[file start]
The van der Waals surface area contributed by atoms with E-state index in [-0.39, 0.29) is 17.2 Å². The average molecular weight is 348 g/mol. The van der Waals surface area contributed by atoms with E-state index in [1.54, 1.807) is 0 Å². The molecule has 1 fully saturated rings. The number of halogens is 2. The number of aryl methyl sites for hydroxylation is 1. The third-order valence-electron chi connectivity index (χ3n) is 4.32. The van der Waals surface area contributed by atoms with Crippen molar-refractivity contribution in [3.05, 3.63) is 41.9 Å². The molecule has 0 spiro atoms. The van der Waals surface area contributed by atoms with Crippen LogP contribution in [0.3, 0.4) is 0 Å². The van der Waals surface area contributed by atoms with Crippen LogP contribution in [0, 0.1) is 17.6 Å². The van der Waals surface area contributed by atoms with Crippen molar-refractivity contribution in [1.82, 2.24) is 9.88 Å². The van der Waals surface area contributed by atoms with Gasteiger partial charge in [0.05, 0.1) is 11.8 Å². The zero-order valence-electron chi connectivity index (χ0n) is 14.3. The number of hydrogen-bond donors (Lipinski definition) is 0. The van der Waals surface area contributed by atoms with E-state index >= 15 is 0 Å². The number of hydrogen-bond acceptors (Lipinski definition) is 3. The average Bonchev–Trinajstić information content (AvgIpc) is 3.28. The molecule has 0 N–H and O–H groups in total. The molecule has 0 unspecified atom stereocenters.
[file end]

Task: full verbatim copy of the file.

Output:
The van der Waals surface area contributed by atoms with E-state index in [-0.39, 0.29) is 17.2 Å². The average molecular weight is 348 g/mol. The van der Waals surface area contributed by atoms with E-state index in [1.54, 1.807) is 0 Å². The molecule has 1 fully saturated rings. The number of halogens is 2. The number of aryl methyl sites for hydroxylation is 1. The third-order valence-electron chi connectivity index (χ3n) is 4.32. The van der Waals surface area contributed by atoms with Crippen molar-refractivity contribution in [3.05, 3.63) is 41.9 Å². The molecule has 0 spiro atoms. The van der Waals surface area contributed by atoms with Crippen LogP contribution in [0.3, 0.4) is 0 Å². The van der Waals surface area contributed by atoms with Crippen LogP contribution in [0, 0.1) is 17.6 Å². The van der Waals surface area contributed by atoms with Crippen molar-refractivity contribution in [1.82, 2.24) is 9.88 Å². The van der Waals surface area contributed by atoms with Gasteiger partial charge in [0.05, 0.1) is 11.8 Å². The zero-order valence-electron chi connectivity index (χ0n) is 14.3. The number of hydrogen-bond donors (Lipinski definition) is 0. The van der Waals surface area contributed by atoms with E-state index >= 15 is 0 Å². The number of hydrogen-bond acceptors (Lipinski definition) is 3. The average Bonchev–Trinajstić information content (AvgIpc) is 3.28. The molecule has 0 N–H and O–H groups in total. The molecule has 0 unspecified atom stereocenters.